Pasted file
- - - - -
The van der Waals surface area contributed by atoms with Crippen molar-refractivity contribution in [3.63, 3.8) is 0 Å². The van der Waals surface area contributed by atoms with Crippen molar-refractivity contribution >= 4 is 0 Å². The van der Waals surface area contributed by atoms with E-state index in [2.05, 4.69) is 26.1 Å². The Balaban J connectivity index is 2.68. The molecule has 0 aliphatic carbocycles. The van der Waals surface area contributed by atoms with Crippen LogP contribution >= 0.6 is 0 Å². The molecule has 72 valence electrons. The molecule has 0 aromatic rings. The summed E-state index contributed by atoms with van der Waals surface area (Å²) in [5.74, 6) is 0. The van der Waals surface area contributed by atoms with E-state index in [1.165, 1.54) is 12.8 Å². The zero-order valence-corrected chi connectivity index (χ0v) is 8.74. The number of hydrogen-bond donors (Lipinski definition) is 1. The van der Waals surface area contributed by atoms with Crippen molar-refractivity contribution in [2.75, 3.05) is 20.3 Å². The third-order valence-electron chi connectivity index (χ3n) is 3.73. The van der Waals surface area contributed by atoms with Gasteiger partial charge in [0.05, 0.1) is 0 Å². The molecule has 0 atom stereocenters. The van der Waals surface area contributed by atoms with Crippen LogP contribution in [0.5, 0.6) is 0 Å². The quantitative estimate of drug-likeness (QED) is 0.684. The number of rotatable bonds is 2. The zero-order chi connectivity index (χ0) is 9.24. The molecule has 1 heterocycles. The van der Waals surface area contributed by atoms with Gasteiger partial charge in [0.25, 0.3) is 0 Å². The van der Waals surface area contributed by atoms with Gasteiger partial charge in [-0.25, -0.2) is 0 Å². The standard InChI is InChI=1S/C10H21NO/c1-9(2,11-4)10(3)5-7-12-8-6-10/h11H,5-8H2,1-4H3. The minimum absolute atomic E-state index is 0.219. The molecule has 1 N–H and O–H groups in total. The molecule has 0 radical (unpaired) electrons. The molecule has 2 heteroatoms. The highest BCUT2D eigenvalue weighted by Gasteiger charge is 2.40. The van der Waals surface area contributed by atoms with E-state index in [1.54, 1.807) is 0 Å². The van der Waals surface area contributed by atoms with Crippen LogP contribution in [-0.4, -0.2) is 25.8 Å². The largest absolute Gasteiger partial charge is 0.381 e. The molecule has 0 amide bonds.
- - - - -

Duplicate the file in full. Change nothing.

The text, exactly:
The van der Waals surface area contributed by atoms with Crippen molar-refractivity contribution in [3.63, 3.8) is 0 Å². The van der Waals surface area contributed by atoms with Crippen molar-refractivity contribution >= 4 is 0 Å². The van der Waals surface area contributed by atoms with E-state index in [2.05, 4.69) is 26.1 Å². The Balaban J connectivity index is 2.68. The molecule has 0 aliphatic carbocycles. The van der Waals surface area contributed by atoms with Crippen LogP contribution >= 0.6 is 0 Å². The molecule has 72 valence electrons. The molecule has 0 aromatic rings. The summed E-state index contributed by atoms with van der Waals surface area (Å²) in [5.74, 6) is 0. The van der Waals surface area contributed by atoms with E-state index in [1.165, 1.54) is 12.8 Å². The zero-order valence-corrected chi connectivity index (χ0v) is 8.74. The number of hydrogen-bond donors (Lipinski definition) is 1. The van der Waals surface area contributed by atoms with Crippen molar-refractivity contribution in [2.75, 3.05) is 20.3 Å². The third-order valence-electron chi connectivity index (χ3n) is 3.73. The van der Waals surface area contributed by atoms with Gasteiger partial charge in [0.05, 0.1) is 0 Å². The molecule has 0 atom stereocenters. The van der Waals surface area contributed by atoms with Crippen LogP contribution in [0.5, 0.6) is 0 Å². The quantitative estimate of drug-likeness (QED) is 0.684. The number of rotatable bonds is 2. The zero-order chi connectivity index (χ0) is 9.24. The molecule has 1 heterocycles. The van der Waals surface area contributed by atoms with Gasteiger partial charge in [0.25, 0.3) is 0 Å². The van der Waals surface area contributed by atoms with Gasteiger partial charge in [-0.25, -0.2) is 0 Å². The standard InChI is InChI=1S/C10H21NO/c1-9(2,11-4)10(3)5-7-12-8-6-10/h11H,5-8H2,1-4H3. The minimum absolute atomic E-state index is 0.219. The molecule has 1 N–H and O–H groups in total. The molecule has 0 radical (unpaired) electrons. The molecule has 2 heteroatoms. The highest BCUT2D eigenvalue weighted by Gasteiger charge is 2.40. The van der Waals surface area contributed by atoms with E-state index in [1.54, 1.807) is 0 Å². The van der Waals surface area contributed by atoms with Crippen LogP contribution in [-0.4, -0.2) is 25.8 Å². The largest absolute Gasteiger partial charge is 0.381 e. The molecule has 0 amide bonds.